That's about all I can tell you without seeing the rest of the proofs and complete pictures of the drilling. Nice piece, congrats on its acquisition. It is rare one sees or learns of a German firearm that immigrated with its owner rather than it being a war trophy. Were it mine the work required to put it back to work would be started. From your description of yourself you probably know to do no more than gently clean it. Don't start hacking around on it and re-finishing the fine old piece.
 

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It is the retailers name on the rib. I seriously doubt Gustav Will made that drilling. At that time in Germany shops which sold firearms were required to have a Master Gunsmith on staff. While they were certainly capable of making a complete firearm the vast, vast majority were bought "from the trade" in either Suhl or Zella-Mehlis. That piece is a drilling "made for the trade". It appears to be an upper tier piece with that level of engraving and the additions of cocking indicators and the bullet trap. Those were usually "extra's". Wear appears to be commensurate with its age. The receiver was more than likely originally case hardened.

I have seen that style of action before but the most common maker of it evades me. One must also remember that most makers made about all styles of actions so it is entirely possible the actual maker may never be known. I do wish folks would stop perpetuating the myth that the name on the rib of a German firearm is the maker and, the same can be said of British firearms. It's like saying Sears & Roebuck or J.C Higgins made that 22 when it's a Mossberg, Stevens or Marlin with Sears name on it.

The drilling is a Roux action evidently proofed in January of 1905, the 1.05 stamp. 118-35 is usually the mark for the 9.3 X 72R cartridge...of which there was 4 main variations. Three were straight cases and the 4th was the Sauer & Sohn bottleneck case. The crown over U is a view proof and the crown over G is for rifled barrels. I can't make out the numbers in front of the "SchP" but that is the type of powder with which the firearm was proofed and the numbers would be the weight in grams. I believe the SchP stands for Schwarz Pulver which is black powder. In other words the drilling is not Nitro proofed. The Bl or L denotes it was proofed with a lead bullet and whatever the numbers are in front of it are the weight, also in grams. It should calculate to slightly less than 200 grs. The normal bullet was 196 grs. for the 9.3 X 72R cartridges. I believe it being proofed with a lead bullet lends credence to my thought the drilling is not Nitro proofed. It has a Greener type safety and I expect you know the switch on the tang is for selecting the barrel between the rifle and right shotgun barrel in addition to popping up the rear sight, that the front trigger is a single set and the screw is for adjusting sear engagement.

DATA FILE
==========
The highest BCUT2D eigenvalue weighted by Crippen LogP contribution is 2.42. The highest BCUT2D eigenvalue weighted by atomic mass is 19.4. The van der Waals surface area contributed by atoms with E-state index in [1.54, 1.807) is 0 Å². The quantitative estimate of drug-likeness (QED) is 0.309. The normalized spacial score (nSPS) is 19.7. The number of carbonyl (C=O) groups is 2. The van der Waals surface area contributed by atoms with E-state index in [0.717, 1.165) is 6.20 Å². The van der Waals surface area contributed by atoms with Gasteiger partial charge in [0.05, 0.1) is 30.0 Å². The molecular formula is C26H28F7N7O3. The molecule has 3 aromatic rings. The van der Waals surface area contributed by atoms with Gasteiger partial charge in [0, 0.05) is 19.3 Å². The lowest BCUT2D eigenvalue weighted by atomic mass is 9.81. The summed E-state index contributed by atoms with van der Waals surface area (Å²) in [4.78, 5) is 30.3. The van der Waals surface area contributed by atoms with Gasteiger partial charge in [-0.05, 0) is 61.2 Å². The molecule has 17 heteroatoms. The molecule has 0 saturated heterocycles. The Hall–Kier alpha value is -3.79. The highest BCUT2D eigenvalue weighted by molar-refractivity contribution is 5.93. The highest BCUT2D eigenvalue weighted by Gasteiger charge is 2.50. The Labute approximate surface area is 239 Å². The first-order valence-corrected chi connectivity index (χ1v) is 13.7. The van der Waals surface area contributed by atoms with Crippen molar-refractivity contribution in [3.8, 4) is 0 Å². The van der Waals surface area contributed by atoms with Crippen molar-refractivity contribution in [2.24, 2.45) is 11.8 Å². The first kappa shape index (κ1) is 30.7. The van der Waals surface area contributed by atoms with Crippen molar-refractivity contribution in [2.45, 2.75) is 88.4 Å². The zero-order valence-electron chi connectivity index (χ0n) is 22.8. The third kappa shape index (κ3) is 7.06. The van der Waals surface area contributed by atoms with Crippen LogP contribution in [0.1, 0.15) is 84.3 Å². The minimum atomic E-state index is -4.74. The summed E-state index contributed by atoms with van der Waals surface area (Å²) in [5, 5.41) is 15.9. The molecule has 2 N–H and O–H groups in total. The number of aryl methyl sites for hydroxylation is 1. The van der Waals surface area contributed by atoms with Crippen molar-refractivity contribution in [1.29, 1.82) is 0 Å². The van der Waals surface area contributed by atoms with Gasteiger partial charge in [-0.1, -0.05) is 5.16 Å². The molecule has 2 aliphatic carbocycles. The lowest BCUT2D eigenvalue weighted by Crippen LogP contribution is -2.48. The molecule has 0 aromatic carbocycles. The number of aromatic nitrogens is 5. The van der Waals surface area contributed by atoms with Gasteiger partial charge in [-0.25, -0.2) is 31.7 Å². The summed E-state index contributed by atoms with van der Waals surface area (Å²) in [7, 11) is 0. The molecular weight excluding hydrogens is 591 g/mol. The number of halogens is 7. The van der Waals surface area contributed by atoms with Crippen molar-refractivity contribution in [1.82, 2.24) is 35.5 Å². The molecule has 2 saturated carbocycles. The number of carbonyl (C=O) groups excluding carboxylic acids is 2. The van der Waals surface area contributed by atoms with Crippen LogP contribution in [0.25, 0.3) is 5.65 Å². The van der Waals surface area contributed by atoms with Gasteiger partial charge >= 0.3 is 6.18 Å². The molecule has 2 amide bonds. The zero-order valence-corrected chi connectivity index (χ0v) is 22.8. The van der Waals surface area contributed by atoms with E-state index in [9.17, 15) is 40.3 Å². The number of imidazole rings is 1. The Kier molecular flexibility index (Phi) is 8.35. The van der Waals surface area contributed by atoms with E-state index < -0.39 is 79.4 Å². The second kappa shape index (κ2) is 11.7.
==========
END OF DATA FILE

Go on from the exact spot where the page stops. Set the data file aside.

It would help if pictures of all the proofs, particularly those on the shotgun barrels had been shown and of the rifle in its entirety from both sides, top and bottom. Thumbnails often leave much unanswerable.

Other than Voigtlander was an early scope maker in Braunschweig I can't tell you much about the scope other than the adjustment on the scope is probably just for elevation. Windage adjustment was ordinarily in the rear mount. You are indeed fortunate to have both the scope and the claw mount rings.

D.R.G.M. is one of two types of German patents and I'm not well enough versed to know the difference. One was like our patents and offered protection over a period of time and the other I don't believe offered any protection.

That's about all I can tell you without seeing the rest of the proofs and complete pictures of the drilling. Nice piece, congrats on its acquisition. It is rare one sees or learns of a German firearm that immigrated with its owner rather than it being a war trophy. Were it mine the work required to put it back to work would be started. From your description of yourself you probably know to do no more than gently clean it. Don't start hacking around on it and re-finishing the fine old piece.